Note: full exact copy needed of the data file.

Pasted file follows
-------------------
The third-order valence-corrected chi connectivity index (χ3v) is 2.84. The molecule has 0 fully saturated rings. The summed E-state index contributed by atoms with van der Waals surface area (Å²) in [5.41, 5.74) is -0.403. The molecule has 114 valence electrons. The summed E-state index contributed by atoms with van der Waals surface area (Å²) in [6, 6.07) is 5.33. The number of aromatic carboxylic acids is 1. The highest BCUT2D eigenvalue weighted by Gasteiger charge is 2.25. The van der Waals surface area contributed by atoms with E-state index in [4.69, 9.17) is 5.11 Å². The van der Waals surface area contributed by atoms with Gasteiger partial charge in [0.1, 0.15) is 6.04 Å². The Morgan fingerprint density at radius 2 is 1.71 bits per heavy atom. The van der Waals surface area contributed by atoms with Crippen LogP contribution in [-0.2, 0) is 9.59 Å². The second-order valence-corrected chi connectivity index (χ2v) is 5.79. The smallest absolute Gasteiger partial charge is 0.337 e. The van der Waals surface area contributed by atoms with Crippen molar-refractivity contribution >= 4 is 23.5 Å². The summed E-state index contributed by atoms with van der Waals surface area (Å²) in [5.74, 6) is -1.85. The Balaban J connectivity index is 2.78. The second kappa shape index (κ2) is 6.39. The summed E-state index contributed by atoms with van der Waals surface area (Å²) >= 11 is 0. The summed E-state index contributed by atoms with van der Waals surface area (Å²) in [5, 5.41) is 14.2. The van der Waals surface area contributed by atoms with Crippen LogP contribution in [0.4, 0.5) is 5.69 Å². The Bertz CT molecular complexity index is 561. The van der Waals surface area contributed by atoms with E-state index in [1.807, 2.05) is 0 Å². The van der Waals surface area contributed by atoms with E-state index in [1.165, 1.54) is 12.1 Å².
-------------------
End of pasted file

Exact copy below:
The third-order valence-corrected chi connectivity index (χ3v) is 2.84. The molecule has 0 fully saturated rings. The summed E-state index contributed by atoms with van der Waals surface area (Å²) in [5.41, 5.74) is -0.403. The molecule has 114 valence electrons. The summed E-state index contributed by atoms with van der Waals surface area (Å²) in [6, 6.07) is 5.33. The number of aromatic carboxylic acids is 1. The highest BCUT2D eigenvalue weighted by Gasteiger charge is 2.25. The van der Waals surface area contributed by atoms with E-state index in [4.69, 9.17) is 5.11 Å². The van der Waals surface area contributed by atoms with Gasteiger partial charge in [0.1, 0.15) is 6.04 Å². The Morgan fingerprint density at radius 2 is 1.71 bits per heavy atom. The van der Waals surface area contributed by atoms with Crippen LogP contribution in [-0.2, 0) is 9.59 Å². The second-order valence-corrected chi connectivity index (χ2v) is 5.79. The smallest absolute Gasteiger partial charge is 0.337 e. The van der Waals surface area contributed by atoms with Crippen molar-refractivity contribution >= 4 is 23.5 Å². The summed E-state index contributed by atoms with van der Waals surface area (Å²) in [5.74, 6) is -1.85. The Balaban J connectivity index is 2.78. The second kappa shape index (κ2) is 6.39. The summed E-state index contributed by atoms with van der Waals surface area (Å²) >= 11 is 0. The summed E-state index contributed by atoms with van der Waals surface area (Å²) in [5, 5.41) is 14.2. The van der Waals surface area contributed by atoms with Crippen LogP contribution in [0.4, 0.5) is 5.69 Å². The Bertz CT molecular complexity index is 561. The van der Waals surface area contributed by atoms with E-state index in [1.807, 2.05) is 0 Å². The van der Waals surface area contributed by atoms with E-state index in [1.165, 1.54) is 12.1 Å².